[K.V. Taylor is an avid reader and writer of urban fantasy and dark speculative fiction. Her first novel, “Scripped”, which stars pseudo-vampiric fae, is coming from Belfire Press in May 2011. For more vampiric nonsense visit kvtaylor.com]
“30 Days of Night” is that rare animal: an honest-to-god, gut-wrenching horror flick that goes for emotional involvement. Unlike the anti-hero, or at least sympathetic villain vampire film, this one goes for a post-apocalyptic zombie movie feeling.
The movie takes place in Barrow, Alaska, the northernmost city in the United States. As the catchy title implies, for more than a month every year, Barrow never sees a sunrise. No one comes or goes, and what communication they have with the world is easily cut off. The only real question is why it took the vampires so long to sort this out; the place becomes a month-long all-you-can-eat buffet.
That’s really all you ever learn about the vampires in the film, apart from a few tips and tricks (decapitation and sunlight as weaknesses, vampirism as a blood infection, etc.) and their basic desire not to be rediscovered by humanity– who have relegated them to nightmares and fiction. The real story follows Eben (Josh Hartnett), the sheriff of Barrow, and Stella (Melissa George), his estranged ex-wife of a fire marshal, as they try to keep a mismatched handful of survivors alive until the sun finally comes up. This is where the zombie apocalypse part comes in– most of the movie is them scurrying and hiding around town, trying to avoid the violent, bloodthirsty monsters.
But there’s more to it than that. Beyond the relationship between Stella and Eben– which could easily be overdone, but isn’t– there are some truly interesting character moments. A little girl accidentally turned, a friend used as bait; self-sacrifice, fear, community, and protective instinct all get a workout, creating genuine personal horror beyond the primal “oh god, I’m about to be torn apart and eaten” reaction. The build up and interspersion of these moments makes the drawn-out tension more bearable and sustainable than in most horror films. More obviously, it also lets us know our heroes, so we actually care if they get eaten or not.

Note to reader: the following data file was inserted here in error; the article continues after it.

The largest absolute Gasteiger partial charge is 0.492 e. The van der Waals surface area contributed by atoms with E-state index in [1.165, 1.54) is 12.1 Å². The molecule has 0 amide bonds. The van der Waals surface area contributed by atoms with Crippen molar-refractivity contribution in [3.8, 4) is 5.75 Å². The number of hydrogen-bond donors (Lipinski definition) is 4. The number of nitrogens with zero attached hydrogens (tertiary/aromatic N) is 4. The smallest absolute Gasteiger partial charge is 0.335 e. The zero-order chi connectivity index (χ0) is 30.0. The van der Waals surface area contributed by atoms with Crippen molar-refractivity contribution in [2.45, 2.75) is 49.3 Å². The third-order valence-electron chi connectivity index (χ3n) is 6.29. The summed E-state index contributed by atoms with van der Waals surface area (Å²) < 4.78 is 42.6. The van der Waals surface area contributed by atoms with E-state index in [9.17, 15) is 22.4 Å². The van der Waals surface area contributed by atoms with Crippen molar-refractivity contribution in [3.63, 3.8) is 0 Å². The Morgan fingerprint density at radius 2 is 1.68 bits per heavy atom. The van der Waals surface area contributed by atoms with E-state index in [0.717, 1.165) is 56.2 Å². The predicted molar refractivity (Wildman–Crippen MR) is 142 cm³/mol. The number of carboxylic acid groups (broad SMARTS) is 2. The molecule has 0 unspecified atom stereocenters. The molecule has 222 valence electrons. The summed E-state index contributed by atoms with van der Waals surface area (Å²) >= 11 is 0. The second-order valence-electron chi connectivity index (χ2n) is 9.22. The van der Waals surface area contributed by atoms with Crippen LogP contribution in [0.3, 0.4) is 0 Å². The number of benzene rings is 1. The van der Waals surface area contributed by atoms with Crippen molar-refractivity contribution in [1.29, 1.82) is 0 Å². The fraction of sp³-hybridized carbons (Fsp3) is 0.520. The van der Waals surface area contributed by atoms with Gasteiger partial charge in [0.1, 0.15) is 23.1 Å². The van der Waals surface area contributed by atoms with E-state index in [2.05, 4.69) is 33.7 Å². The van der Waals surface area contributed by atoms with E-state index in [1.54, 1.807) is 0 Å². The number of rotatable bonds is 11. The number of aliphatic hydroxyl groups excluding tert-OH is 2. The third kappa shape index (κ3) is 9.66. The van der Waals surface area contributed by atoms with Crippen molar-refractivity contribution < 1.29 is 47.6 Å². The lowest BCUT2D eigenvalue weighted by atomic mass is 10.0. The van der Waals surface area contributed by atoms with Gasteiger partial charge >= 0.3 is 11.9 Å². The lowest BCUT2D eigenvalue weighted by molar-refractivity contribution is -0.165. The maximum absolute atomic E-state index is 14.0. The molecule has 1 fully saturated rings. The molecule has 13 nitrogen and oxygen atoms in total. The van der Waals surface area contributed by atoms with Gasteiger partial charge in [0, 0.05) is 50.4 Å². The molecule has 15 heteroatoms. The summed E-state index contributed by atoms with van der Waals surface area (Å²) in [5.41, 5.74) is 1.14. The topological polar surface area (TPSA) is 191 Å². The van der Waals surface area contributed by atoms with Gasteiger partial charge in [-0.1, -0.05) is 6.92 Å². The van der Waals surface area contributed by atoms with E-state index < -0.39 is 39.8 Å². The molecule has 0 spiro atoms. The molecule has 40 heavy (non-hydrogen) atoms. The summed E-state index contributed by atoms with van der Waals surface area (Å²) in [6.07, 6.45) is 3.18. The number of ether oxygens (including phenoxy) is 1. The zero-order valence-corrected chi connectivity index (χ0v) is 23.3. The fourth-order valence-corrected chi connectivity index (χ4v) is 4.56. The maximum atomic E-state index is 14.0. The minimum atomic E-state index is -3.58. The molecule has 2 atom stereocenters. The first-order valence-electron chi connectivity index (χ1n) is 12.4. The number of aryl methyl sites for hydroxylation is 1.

It’s a classic set up with a classic ending, nothing unpredictable or visionary about it, perhaps. But it’s a well-executed, intensely human-centric vampire movie. And is not for the weak of stomach.
There are some really interesting featurettes on the DVD, not the least of which is talking about creating the vampires, their look, their language, their movements. There’s also some waxing philosophical about how unromantic* their brand of terrifying is, which considering the modern vampire climate is certainly worth noting.
THE MOVIE Vs THE BOOK
“30 Days of Night” was a horror comic by Ben Templesmith (artist) and Steve Niles (writer) first. Niles was involved in the script-writing for the film, which as usual is a good sign– but the two incarnations have as many differences as similarities, in some ways. I like the book, but– and I realize it’s generally blasphemous to say this– I think the movie is better on the whole.
The movie preserves most of the comic’s finer points. It grabs you by the throat and drags you in fast, covers you in blood, and leaves you breathing hard. It even keeps some of the most memorable moments in the book perfectly intact– for example:
However, the book gives you zero character involvement. Eben and Stella don’t have a lot of personality (not in the first book, which is the one on which the movie is based), and none of the others are more than a random name dropped here or there. The breakneck pace of the book is great for action but:
1. You hear them talk about as much action as you’re actually shown.
2. The lack of character is gaping, to the point where it’s just about blood-splattered snow.
The film also preserves the book’s aesthetic in some ways. This is a point of much argument, as Templesmith’s art is somewhat love it or hate it. The art often reflects the lack of character– the faces are vague in terms of physiognomy, serving more as a palette for emotion than anything else– but what it does, it does well. Slade preserved that gory rawness in the film without the sacrifice, though.
The one thing the book does better is give the vampires motivation, which makes them terrifying in a slightly different way– if not more or less. The intense human focus in the movie makes it unnecessary, but it’s worth reading the book to get the other side; it’s as monstrous and enjoyable as you’d expect. There are also some plot complications meant to set up the sequel, “30 Days of Night: Dark Days”, which stars Stella as a more fully-realized character, that they left out of the movie. But that’s for the best, considering.
As a side-note, my favorite nod to tradition– which appears in both the book and movie– is “The Stranger”. This is the guy the vampires send ahead to take care of communications and generally be creepy before the sun sets. In both book and movie, he orders raw meat and has an affinity for bugs. In the book, they call him a “bug-eater”.
Nice to see you again, Mr. Renfield. And well done, Steve Niles.
*The whole unromantic thing gets blown out of the water by the second book, Dark Days, which is funny since it’s Steve Niles talking about it on the DVD. But it certainly holds for the movie.